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January 28, 2010

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Inadequately supported vehicle falls on airport worker

An airport services company failed to carry out maintenance checks on a defective vehicle that collapsed on an engineer during an inspection.

Mohammed Taj, 52, was working as a vehicle maintenance specialist for Aviance UK Ltd, at Heathrow Airport’s Terminal One. On 25 March 2008, he was inspecting a baggage tug vehicle, which is used to pull baggage trolleys.

The tug had an electrical fault and a hydraulic oil leak, and Mr Taj had placed it on a trolley jack so he could carry out maintenance from underneath the vehicle. The tug was raised 60 centimetres but no supports were used to hold it in place. While he was underneath the vehicle, the jack jolted backwards and the tug fell on top of him. He died at the scene as a result of serious head injuries.

The next day, the HSE issued an Improvement Notice against the firm, which required it to ensure that employees received training before being allowed to work underneath vehicles. It issued a Prohibition Notice on the same day, which required lifting supports to be supplied with similar vehicles.

HSE inspector Stephen Kirton said: “Mr Taj’s tragic death could have been avoided if axle stands were routinely carried in the company maintenance van and were used by staff. Mr Taj could be alive today if just £30 had been spent on a pair of axle stands.”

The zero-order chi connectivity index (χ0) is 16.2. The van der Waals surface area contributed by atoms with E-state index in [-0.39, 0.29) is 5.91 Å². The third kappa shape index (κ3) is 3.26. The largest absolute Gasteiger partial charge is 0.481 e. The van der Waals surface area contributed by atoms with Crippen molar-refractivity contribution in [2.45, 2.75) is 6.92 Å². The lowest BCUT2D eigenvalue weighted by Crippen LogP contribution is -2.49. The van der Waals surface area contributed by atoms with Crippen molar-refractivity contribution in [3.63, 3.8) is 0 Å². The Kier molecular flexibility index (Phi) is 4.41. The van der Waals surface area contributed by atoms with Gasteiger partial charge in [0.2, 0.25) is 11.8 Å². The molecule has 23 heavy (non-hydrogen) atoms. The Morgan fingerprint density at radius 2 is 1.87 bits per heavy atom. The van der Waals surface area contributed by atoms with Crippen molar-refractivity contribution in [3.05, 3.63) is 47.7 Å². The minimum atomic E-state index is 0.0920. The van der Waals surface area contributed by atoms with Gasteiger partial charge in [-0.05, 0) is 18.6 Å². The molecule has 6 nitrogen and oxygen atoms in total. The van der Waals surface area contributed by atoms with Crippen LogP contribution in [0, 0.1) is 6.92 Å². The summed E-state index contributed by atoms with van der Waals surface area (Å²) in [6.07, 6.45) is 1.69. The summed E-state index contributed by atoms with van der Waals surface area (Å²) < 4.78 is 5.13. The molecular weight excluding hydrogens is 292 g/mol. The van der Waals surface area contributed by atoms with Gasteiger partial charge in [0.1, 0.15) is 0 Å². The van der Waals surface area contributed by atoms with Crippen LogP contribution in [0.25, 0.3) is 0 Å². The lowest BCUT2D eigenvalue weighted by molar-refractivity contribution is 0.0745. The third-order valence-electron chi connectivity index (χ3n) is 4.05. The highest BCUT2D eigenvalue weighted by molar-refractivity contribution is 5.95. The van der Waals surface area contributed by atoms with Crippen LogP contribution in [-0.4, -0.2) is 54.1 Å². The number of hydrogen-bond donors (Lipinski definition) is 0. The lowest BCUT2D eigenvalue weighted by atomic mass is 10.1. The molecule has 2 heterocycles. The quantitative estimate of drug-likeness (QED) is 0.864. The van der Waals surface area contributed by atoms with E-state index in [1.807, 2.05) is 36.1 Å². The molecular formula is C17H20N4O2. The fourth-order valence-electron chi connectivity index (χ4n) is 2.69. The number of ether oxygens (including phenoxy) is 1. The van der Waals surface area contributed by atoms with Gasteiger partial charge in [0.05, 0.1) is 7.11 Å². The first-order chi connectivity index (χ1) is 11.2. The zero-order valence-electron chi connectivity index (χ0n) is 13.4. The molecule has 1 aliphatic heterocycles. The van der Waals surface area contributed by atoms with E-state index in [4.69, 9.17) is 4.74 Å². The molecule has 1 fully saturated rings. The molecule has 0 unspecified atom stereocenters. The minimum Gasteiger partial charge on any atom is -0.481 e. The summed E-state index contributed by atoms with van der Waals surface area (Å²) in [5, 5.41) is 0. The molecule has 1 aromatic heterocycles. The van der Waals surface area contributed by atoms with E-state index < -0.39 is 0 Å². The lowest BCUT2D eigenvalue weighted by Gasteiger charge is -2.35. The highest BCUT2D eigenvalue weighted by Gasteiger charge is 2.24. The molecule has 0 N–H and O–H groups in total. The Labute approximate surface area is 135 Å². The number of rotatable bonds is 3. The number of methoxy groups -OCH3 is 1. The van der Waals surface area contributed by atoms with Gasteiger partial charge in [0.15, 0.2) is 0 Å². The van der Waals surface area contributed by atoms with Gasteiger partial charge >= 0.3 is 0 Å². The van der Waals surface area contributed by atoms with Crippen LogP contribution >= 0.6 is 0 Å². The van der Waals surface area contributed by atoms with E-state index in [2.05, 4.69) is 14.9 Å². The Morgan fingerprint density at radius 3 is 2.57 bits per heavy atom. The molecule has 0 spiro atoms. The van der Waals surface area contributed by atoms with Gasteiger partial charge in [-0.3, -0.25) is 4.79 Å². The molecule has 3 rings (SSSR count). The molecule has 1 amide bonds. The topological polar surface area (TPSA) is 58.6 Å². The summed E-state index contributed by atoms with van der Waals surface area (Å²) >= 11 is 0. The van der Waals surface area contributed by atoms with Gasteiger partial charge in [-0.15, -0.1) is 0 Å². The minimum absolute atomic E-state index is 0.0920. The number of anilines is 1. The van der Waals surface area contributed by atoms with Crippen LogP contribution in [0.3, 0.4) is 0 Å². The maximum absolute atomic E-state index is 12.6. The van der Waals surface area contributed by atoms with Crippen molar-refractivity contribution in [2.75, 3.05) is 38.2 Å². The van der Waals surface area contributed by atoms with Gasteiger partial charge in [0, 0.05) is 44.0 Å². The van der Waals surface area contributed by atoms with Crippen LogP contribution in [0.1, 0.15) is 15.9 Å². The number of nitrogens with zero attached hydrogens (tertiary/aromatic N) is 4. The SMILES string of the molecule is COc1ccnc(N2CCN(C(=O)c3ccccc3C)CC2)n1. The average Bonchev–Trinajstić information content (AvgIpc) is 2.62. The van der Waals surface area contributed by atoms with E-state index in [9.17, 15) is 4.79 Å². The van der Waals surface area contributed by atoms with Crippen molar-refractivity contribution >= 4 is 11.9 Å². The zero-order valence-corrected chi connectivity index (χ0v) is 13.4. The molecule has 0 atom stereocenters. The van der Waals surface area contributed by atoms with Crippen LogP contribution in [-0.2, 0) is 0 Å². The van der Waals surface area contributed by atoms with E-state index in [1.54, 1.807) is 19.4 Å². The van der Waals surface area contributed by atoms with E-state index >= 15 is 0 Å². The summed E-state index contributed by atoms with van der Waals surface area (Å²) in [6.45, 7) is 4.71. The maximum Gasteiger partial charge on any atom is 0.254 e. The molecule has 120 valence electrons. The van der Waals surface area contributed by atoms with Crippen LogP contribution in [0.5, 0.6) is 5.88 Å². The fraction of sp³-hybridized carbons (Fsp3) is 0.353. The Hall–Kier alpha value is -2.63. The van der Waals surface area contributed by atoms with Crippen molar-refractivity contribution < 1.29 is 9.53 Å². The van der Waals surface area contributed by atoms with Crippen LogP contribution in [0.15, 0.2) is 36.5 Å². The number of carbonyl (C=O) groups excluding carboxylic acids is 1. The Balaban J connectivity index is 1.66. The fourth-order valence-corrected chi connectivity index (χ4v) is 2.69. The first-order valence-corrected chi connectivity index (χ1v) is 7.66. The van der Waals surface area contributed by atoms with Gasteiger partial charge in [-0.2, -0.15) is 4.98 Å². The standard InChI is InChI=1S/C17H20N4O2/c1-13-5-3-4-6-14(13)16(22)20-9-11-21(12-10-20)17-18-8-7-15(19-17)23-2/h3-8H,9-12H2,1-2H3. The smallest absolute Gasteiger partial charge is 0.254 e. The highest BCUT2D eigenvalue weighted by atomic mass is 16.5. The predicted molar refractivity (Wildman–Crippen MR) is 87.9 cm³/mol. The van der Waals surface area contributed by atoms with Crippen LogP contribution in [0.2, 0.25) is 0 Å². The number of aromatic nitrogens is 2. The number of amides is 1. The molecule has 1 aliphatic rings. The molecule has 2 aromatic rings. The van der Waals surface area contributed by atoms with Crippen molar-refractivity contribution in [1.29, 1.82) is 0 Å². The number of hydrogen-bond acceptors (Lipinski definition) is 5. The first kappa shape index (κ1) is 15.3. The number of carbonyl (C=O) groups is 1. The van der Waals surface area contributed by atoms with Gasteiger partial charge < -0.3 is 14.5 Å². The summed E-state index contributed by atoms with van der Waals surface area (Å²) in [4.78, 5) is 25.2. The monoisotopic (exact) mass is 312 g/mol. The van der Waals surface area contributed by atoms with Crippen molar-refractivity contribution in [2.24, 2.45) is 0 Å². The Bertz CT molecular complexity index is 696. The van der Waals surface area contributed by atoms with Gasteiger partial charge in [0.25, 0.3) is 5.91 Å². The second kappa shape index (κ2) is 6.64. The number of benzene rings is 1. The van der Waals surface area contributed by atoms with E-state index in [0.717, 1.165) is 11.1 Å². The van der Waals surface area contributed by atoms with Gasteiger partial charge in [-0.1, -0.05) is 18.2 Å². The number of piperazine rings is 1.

Aviance UK Ltd appeared at the Old Bailey and pleaded guilty to breaching s2(1) of the HSWA 1974. It was fined £90,000 and £18,800 in costs.

In mitigation, the firm said it had no previous convictions and had cooperated with the HSE’s investigation. Following the incident, it issued axle stands to all baggage tugs, and also provided training and a safety handbook to all employees who worked with the vehicles.

Inspector Kirton added: “Working under poorly-supported vehicles has been recognised by the HSE as a serious problem for many years. We’ve recently published guidance in this area, which clearly states that people should never work below vehicles supported only by jacks. This should be read by all managers in the motor-vehicle repair industry.”

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